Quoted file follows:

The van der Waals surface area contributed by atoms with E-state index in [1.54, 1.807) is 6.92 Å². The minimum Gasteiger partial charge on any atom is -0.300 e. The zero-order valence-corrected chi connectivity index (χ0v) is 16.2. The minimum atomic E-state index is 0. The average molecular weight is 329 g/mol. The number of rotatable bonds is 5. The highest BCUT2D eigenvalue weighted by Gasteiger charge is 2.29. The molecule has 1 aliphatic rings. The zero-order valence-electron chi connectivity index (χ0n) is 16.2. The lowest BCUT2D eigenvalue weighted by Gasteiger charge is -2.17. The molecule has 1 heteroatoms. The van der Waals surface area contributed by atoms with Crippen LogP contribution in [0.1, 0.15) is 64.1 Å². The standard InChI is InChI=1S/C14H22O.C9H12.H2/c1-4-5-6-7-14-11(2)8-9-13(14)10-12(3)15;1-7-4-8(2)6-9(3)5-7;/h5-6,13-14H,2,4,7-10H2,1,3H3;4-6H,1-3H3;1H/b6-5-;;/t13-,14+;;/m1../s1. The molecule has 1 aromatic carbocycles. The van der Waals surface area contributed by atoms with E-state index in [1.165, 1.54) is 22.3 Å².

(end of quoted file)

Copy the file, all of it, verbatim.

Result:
The van der Waals surface area contributed by atoms with E-state index in [1.54, 1.807) is 6.92 Å². The minimum Gasteiger partial charge on any atom is -0.300 e. The zero-order valence-corrected chi connectivity index (χ0v) is 16.2. The minimum atomic E-state index is 0. The average molecular weight is 329 g/mol. The number of rotatable bonds is 5. The highest BCUT2D eigenvalue weighted by Gasteiger charge is 2.29. The molecule has 1 aliphatic rings. The zero-order valence-electron chi connectivity index (χ0n) is 16.2. The lowest BCUT2D eigenvalue weighted by Gasteiger charge is -2.17. The molecule has 1 heteroatoms. The van der Waals surface area contributed by atoms with Crippen LogP contribution in [0.1, 0.15) is 64.1 Å². The standard InChI is InChI=1S/C14H22O.C9H12.H2/c1-4-5-6-7-14-11(2)8-9-13(14)10-12(3)15;1-7-4-8(2)6-9(3)5-7;/h5-6,13-14H,2,4,7-10H2,1,3H3;4-6H,1-3H3;1H/b6-5-;;/t13-,14+;;/m1../s1. The molecule has 1 aromatic carbocycles. The van der Waals surface area contributed by atoms with E-state index in [1.165, 1.54) is 22.3 Å².